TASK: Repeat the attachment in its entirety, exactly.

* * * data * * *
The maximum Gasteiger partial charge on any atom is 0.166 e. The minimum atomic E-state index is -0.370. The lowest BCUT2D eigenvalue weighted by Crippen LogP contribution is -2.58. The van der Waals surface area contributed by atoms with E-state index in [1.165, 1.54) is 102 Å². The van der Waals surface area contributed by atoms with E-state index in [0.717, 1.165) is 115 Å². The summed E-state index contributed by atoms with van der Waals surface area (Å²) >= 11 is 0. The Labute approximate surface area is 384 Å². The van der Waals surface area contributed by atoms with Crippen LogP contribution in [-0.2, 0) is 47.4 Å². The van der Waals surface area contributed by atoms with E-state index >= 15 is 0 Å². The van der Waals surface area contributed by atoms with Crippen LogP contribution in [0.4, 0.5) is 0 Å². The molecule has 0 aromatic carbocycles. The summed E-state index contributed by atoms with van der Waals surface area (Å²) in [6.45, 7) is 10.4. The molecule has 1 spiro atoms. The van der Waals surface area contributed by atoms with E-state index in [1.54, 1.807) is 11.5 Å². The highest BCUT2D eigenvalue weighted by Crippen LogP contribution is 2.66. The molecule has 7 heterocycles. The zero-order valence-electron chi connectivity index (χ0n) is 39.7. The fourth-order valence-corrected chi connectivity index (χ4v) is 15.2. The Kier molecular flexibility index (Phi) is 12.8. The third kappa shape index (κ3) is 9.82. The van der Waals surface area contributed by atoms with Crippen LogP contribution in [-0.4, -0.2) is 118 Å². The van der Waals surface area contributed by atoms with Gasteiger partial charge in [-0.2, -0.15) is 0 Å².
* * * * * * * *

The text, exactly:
The maximum Gasteiger partial charge on any atom is 0.166 e. The minimum atomic E-state index is -0.370. The lowest BCUT2D eigenvalue weighted by Crippen LogP contribution is -2.58. The van der Waals surface area contributed by atoms with E-state index in [1.165, 1.54) is 102 Å². The van der Waals surface area contributed by atoms with E-state index in [0.717, 1.165) is 115 Å². The summed E-state index contributed by atoms with van der Waals surface area (Å²) >= 11 is 0. The Labute approximate surface area is 384 Å². The van der Waals surface area contributed by atoms with Crippen LogP contribution in [-0.2, 0) is 47.4 Å². The van der Waals surface area contributed by atoms with E-state index >= 15 is 0 Å². The van der Waals surface area contributed by atoms with Crippen LogP contribution in [0.4, 0.5) is 0 Å². The molecule has 0 aromatic carbocycles. The summed E-state index contributed by atoms with van der Waals surface area (Å²) in [6.45, 7) is 10.4. The molecule has 1 spiro atoms. The van der Waals surface area contributed by atoms with E-state index in [1.54, 1.807) is 11.5 Å². The highest BCUT2D eigenvalue weighted by Crippen LogP contribution is 2.66. The molecule has 7 heterocycles. The zero-order valence-electron chi connectivity index (χ0n) is 39.7. The fourth-order valence-corrected chi connectivity index (χ4v) is 15.2. The Kier molecular flexibility index (Phi) is 12.8. The third kappa shape index (κ3) is 9.82. The van der Waals surface area contributed by atoms with Crippen LogP contribution in [-0.4, -0.2) is 118 Å². The van der Waals surface area contributed by atoms with Gasteiger partial charge in [-0.2, -0.15) is 0 Å².